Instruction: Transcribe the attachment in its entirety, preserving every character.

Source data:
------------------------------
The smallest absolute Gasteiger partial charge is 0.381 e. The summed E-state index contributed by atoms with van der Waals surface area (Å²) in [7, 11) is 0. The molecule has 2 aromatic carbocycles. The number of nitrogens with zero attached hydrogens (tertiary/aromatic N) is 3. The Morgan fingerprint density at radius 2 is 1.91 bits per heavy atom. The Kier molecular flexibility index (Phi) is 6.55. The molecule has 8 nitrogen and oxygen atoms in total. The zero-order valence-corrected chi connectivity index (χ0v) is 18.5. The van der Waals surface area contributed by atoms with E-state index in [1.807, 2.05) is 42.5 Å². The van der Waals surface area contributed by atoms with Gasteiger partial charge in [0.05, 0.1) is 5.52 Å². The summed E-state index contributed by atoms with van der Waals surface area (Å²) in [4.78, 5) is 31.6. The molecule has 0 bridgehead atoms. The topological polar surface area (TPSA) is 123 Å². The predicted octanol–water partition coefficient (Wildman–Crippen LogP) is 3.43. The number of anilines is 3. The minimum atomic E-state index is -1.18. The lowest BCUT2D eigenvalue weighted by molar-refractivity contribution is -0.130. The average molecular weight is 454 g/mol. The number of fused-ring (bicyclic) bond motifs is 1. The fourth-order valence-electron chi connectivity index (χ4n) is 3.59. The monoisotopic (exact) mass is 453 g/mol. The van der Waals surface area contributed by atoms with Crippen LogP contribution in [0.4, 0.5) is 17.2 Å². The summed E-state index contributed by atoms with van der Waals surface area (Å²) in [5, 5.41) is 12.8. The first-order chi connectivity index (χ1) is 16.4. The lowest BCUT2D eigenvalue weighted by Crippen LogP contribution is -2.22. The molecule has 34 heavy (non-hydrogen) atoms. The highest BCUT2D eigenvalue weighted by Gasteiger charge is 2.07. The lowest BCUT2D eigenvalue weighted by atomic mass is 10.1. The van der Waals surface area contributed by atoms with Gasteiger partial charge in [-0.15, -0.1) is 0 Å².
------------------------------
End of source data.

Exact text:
The smallest absolute Gasteiger partial charge is 0.381 e. The summed E-state index contributed by atoms with van der Waals surface area (Å²) in [7, 11) is 0. The molecule has 2 aromatic carbocycles. The number of nitrogens with zero attached hydrogens (tertiary/aromatic N) is 3. The Morgan fingerprint density at radius 2 is 1.91 bits per heavy atom. The Kier molecular flexibility index (Phi) is 6.55. The molecule has 8 nitrogen and oxygen atoms in total. The zero-order valence-corrected chi connectivity index (χ0v) is 18.5. The van der Waals surface area contributed by atoms with E-state index in [1.807, 2.05) is 42.5 Å². The van der Waals surface area contributed by atoms with Gasteiger partial charge in [0.05, 0.1) is 5.52 Å². The summed E-state index contributed by atoms with van der Waals surface area (Å²) in [4.78, 5) is 31.6. The molecule has 0 bridgehead atoms. The topological polar surface area (TPSA) is 123 Å². The predicted octanol–water partition coefficient (Wildman–Crippen LogP) is 3.43. The number of anilines is 3. The minimum atomic E-state index is -1.18. The lowest BCUT2D eigenvalue weighted by molar-refractivity contribution is -0.130. The average molecular weight is 454 g/mol. The number of fused-ring (bicyclic) bond motifs is 1. The fourth-order valence-electron chi connectivity index (χ4n) is 3.59. The monoisotopic (exact) mass is 453 g/mol. The van der Waals surface area contributed by atoms with Crippen LogP contribution in [0.4, 0.5) is 17.2 Å². The summed E-state index contributed by atoms with van der Waals surface area (Å²) in [5, 5.41) is 12.8. The first-order chi connectivity index (χ1) is 16.4. The lowest BCUT2D eigenvalue weighted by Crippen LogP contribution is -2.22. The molecule has 34 heavy (non-hydrogen) atoms. The highest BCUT2D eigenvalue weighted by Gasteiger charge is 2.07. The lowest BCUT2D eigenvalue weighted by atomic mass is 10.1. The van der Waals surface area contributed by atoms with Gasteiger partial charge in [-0.15, -0.1) is 0 Å².